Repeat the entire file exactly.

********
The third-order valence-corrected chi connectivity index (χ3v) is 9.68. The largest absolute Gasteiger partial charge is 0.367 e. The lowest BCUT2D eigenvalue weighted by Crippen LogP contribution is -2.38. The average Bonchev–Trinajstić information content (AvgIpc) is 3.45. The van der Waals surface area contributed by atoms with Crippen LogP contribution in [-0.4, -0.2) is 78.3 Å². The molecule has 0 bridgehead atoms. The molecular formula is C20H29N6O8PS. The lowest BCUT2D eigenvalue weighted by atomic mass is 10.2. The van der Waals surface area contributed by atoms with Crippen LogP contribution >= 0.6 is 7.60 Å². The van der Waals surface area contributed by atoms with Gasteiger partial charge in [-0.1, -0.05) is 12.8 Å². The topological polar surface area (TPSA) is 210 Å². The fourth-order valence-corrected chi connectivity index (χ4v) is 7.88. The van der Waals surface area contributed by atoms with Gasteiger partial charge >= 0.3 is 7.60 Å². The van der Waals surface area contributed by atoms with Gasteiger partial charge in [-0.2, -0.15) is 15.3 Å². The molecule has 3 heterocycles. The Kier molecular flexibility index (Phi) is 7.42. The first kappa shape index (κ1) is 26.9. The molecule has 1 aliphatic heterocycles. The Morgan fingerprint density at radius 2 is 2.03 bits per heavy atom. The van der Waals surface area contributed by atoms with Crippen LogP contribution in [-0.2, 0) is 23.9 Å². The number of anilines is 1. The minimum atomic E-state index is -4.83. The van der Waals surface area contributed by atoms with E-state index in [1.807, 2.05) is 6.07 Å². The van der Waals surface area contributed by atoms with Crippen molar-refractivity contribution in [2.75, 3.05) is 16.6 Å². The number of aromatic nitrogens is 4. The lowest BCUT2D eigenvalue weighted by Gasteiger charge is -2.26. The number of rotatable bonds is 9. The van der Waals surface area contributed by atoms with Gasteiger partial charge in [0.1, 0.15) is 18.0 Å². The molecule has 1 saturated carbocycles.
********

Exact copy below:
The third-order valence-corrected chi connectivity index (χ3v) is 9.68. The largest absolute Gasteiger partial charge is 0.367 e. The lowest BCUT2D eigenvalue weighted by Crippen LogP contribution is -2.38. The average Bonchev–Trinajstić information content (AvgIpc) is 3.45. The van der Waals surface area contributed by atoms with Crippen LogP contribution in [-0.4, -0.2) is 78.3 Å². The molecule has 0 bridgehead atoms. The molecular formula is C20H29N6O8PS. The lowest BCUT2D eigenvalue weighted by atomic mass is 10.2. The van der Waals surface area contributed by atoms with Crippen LogP contribution >= 0.6 is 7.60 Å². The van der Waals surface area contributed by atoms with Gasteiger partial charge in [-0.1, -0.05) is 12.8 Å². The topological polar surface area (TPSA) is 210 Å². The fourth-order valence-corrected chi connectivity index (χ4v) is 7.88. The van der Waals surface area contributed by atoms with Gasteiger partial charge >= 0.3 is 7.60 Å². The van der Waals surface area contributed by atoms with Gasteiger partial charge in [-0.2, -0.15) is 15.3 Å². The molecule has 3 heterocycles. The Kier molecular flexibility index (Phi) is 7.42. The first kappa shape index (κ1) is 26.9. The molecule has 1 aliphatic heterocycles. The Morgan fingerprint density at radius 2 is 2.03 bits per heavy atom. The van der Waals surface area contributed by atoms with Crippen LogP contribution in [-0.2, 0) is 23.9 Å². The number of anilines is 1. The minimum atomic E-state index is -4.83. The van der Waals surface area contributed by atoms with E-state index in [1.807, 2.05) is 6.07 Å². The van der Waals surface area contributed by atoms with Crippen molar-refractivity contribution in [2.75, 3.05) is 16.6 Å². The number of aromatic nitrogens is 4. The lowest BCUT2D eigenvalue weighted by Gasteiger charge is -2.26. The number of rotatable bonds is 9. The van der Waals surface area contributed by atoms with Gasteiger partial charge in [0.1, 0.15) is 18.0 Å². The molecule has 1 saturated carbocycles.